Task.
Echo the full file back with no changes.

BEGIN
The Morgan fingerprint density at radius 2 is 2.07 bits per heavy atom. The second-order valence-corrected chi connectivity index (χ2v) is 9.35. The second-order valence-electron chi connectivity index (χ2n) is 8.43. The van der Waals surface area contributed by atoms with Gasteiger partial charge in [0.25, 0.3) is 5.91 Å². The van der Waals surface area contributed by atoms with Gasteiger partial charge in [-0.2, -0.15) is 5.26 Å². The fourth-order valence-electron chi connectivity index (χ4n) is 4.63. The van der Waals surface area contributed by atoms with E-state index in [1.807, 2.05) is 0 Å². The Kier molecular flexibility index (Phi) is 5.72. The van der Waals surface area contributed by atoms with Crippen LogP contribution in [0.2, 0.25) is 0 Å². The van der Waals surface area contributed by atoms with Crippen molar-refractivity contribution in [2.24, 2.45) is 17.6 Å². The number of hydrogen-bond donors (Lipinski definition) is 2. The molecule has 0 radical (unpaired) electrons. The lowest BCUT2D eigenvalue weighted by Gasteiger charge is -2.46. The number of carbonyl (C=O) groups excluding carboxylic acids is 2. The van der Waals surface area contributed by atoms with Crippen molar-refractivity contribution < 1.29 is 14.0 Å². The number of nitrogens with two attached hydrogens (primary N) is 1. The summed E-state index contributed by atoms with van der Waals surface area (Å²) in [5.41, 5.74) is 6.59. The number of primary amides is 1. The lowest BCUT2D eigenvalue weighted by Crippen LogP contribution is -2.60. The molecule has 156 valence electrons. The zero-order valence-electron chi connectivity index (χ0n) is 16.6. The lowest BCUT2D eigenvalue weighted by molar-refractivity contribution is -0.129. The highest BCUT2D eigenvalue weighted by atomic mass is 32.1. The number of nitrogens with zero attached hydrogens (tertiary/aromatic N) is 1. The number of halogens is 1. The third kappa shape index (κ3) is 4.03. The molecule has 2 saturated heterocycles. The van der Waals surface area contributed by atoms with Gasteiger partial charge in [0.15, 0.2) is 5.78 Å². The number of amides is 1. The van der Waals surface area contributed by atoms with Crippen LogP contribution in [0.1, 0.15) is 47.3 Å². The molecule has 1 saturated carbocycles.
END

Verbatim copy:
The Morgan fingerprint density at radius 2 is 2.07 bits per heavy atom. The second-order valence-corrected chi connectivity index (χ2v) is 9.35. The second-order valence-electron chi connectivity index (χ2n) is 8.43. The van der Waals surface area contributed by atoms with Gasteiger partial charge in [0.25, 0.3) is 5.91 Å². The van der Waals surface area contributed by atoms with Gasteiger partial charge in [-0.2, -0.15) is 5.26 Å². The fourth-order valence-electron chi connectivity index (χ4n) is 4.63. The van der Waals surface area contributed by atoms with E-state index in [1.807, 2.05) is 0 Å². The Kier molecular flexibility index (Phi) is 5.72. The van der Waals surface area contributed by atoms with Crippen LogP contribution in [0.2, 0.25) is 0 Å². The van der Waals surface area contributed by atoms with Crippen molar-refractivity contribution in [2.24, 2.45) is 17.6 Å². The number of hydrogen-bond donors (Lipinski definition) is 2. The molecule has 0 radical (unpaired) electrons. The lowest BCUT2D eigenvalue weighted by Gasteiger charge is -2.46. The number of carbonyl (C=O) groups excluding carboxylic acids is 2. The van der Waals surface area contributed by atoms with Crippen molar-refractivity contribution < 1.29 is 14.0 Å². The number of nitrogens with two attached hydrogens (primary N) is 1. The summed E-state index contributed by atoms with van der Waals surface area (Å²) in [5.41, 5.74) is 6.59. The number of primary amides is 1. The lowest BCUT2D eigenvalue weighted by Crippen LogP contribution is -2.60. The molecule has 156 valence electrons. The zero-order valence-electron chi connectivity index (χ0n) is 16.6. The lowest BCUT2D eigenvalue weighted by molar-refractivity contribution is -0.129. The highest BCUT2D eigenvalue weighted by atomic mass is 32.1. The number of nitrogens with zero attached hydrogens (tertiary/aromatic N) is 1. The number of halogens is 1. The third kappa shape index (κ3) is 4.03. The molecule has 2 saturated heterocycles. The van der Waals surface area contributed by atoms with Gasteiger partial charge in [0.15, 0.2) is 5.78 Å². The number of amides is 1. The van der Waals surface area contributed by atoms with Crippen LogP contribution in [0.1, 0.15) is 47.3 Å². The molecule has 1 saturated carbocycles.